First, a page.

Given that the campus is really a collection of neighborhood schools that most students will reach on foot, that change makes a good deal of sense. It is also an implicit recognition of how this part of Los Angeles has changed since the hotel's heyday. No longer a glamorous and essentially suburban outpost removed from the life of the city, the school site now sits in the middle of a diverse, crowded mid-Wilshire residential district whose families had been sending their children on long bus rides to other LAUSD schools.
Still, shifting priorities and inconsistent leadership within the LAUSD have undermined the architecture, just as they did at Coop Himmelblau's arts high school in downtown on Grand Avenue. Originally, Gonzalez Goodale — joined on the project by preservation architects from Tetra Design — was asked to design separate but adjacent campuses for an elementary school, a middle school and a high school. That allowed for a sense of progression over time as students moved from the smaller and more open scale of the lower grades toward the denser, more imposing forms of the high school. The Gonzalez Goodale scheme was in many ways centered around this progression, which also subtly symbolizes the maturation of the larger city over time.
Then the district decided, even as the campus was under construction, to use parts of it to test a new pilot-schools program, the LAUSD's in-house answer to the growing charter-school movement. As a result, the concept of three separate yet connected campuses has been noticeably watered down. Seven separate schools, with a combined enrollment of 4,200, will fill the finished campus.
As a mediating presence between past and future, the Gonzalez Goodale design manages well enough, and a collection of public art woven into the campus effectively engages the hotel's complex history without having to mimic its architectural forms. The new construction, for the most part, is confidently contemporary and free of ornament, if also decidedly risk-averse. The dominant formal gesture is a series of oversized entryways wrapped in zinc.
Open-air staircases behind colorful perforated metal panels will take students to the upper-floor classrooms, many of which have fantastic views. The classrooms themselves are attractive if straightforward. On the western side of the site, the height of the new buildings feels particularly dramatic. Between the school and Wilshire Boulevard, meanwhile, a large campus green flanked by playing fields makes the sheer scale of the 24-acre site clear.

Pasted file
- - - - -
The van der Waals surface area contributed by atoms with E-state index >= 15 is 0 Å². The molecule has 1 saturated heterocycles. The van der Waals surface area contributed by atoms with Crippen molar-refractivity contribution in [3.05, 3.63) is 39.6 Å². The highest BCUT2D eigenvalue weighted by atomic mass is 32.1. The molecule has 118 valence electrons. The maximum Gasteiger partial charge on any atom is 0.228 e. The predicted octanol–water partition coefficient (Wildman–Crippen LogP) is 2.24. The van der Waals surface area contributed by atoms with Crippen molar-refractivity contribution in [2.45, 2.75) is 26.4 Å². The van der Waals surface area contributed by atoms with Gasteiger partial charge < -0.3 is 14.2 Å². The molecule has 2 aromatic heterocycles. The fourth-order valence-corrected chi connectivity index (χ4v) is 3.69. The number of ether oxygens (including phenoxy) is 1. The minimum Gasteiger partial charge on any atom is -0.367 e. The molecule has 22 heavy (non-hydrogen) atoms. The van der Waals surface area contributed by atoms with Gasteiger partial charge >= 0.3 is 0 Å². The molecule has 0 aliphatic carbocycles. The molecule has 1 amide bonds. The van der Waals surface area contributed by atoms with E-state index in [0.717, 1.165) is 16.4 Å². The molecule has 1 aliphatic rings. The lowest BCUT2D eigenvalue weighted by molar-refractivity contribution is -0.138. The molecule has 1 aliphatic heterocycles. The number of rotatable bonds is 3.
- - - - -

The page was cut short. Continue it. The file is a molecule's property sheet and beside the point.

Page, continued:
It's where the architects had to re-create the older design, and where those simulations meet a few remnants of the original hotel, that cracks in the logic of the campus and its attitude toward history really begin to show. The historic tile lining a preserved porte-cochere, for example, has real beauty and presence. The rebuilt spaces — the auditorium as well as the old ballroom, which has become a large library — feel hollow by comparison. In preserving architecture, as in writing history, primary sources make all the difference.
Of course, the attempt to re-create historic architecture is a familiar enough strategy in Southern California to have its own long history. (Hunt's original Ambassador, don't forget, was a lightly abstracted version of Mediterranean Revival.) And there is no architectural task trickier than dealing with cultural and civic memory.
But the full impression given by the new Ambassador campus is not just an attempt to make new look old but an odd mixture of progress and guilt. The final result wraps both ham-handed reverence for history and naked disdain for it inside a single architectural package.
That guilt, it should be noted, came with a big price tag: at nearly $600 million, the new campus is the most expensive that LAUSD has built. In the end, the district's decision to commission elaborate replicas of the hotel's best-known spaces added to the cost of the project without managing to save very much actual architecture. That's a pretty good definition of the worst of both worlds.